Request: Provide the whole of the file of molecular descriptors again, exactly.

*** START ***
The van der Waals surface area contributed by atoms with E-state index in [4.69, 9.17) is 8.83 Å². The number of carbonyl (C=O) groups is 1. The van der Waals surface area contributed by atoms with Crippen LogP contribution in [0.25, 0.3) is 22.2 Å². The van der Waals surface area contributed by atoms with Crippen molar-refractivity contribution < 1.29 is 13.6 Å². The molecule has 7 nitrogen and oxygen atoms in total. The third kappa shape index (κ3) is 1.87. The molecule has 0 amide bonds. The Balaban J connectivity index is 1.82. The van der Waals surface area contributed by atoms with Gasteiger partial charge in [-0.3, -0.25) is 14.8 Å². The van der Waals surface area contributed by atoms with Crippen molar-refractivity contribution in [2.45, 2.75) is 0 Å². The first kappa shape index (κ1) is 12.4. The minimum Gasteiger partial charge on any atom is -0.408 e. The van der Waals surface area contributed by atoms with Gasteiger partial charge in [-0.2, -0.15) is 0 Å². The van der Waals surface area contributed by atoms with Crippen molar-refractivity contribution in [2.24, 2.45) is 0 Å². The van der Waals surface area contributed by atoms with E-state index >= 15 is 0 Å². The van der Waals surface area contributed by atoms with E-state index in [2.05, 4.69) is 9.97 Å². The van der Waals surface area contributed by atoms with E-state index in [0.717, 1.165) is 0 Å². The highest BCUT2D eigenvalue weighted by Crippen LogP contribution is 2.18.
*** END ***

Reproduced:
The van der Waals surface area contributed by atoms with E-state index in [4.69, 9.17) is 8.83 Å². The number of carbonyl (C=O) groups is 1. The van der Waals surface area contributed by atoms with Crippen LogP contribution in [0.25, 0.3) is 22.2 Å². The van der Waals surface area contributed by atoms with Crippen molar-refractivity contribution < 1.29 is 13.6 Å². The molecule has 7 nitrogen and oxygen atoms in total. The third kappa shape index (κ3) is 1.87. The molecule has 0 amide bonds. The Balaban J connectivity index is 1.82. The van der Waals surface area contributed by atoms with Gasteiger partial charge in [-0.3, -0.25) is 14.8 Å². The van der Waals surface area contributed by atoms with Crippen molar-refractivity contribution in [2.45, 2.75) is 0 Å². The first kappa shape index (κ1) is 12.4. The minimum Gasteiger partial charge on any atom is -0.408 e. The van der Waals surface area contributed by atoms with Gasteiger partial charge in [-0.2, -0.15) is 0 Å². The van der Waals surface area contributed by atoms with Crippen molar-refractivity contribution in [2.24, 2.45) is 0 Å². The van der Waals surface area contributed by atoms with E-state index >= 15 is 0 Å². The van der Waals surface area contributed by atoms with E-state index in [2.05, 4.69) is 9.97 Å². The van der Waals surface area contributed by atoms with E-state index in [0.717, 1.165) is 0 Å². The highest BCUT2D eigenvalue weighted by Crippen LogP contribution is 2.18.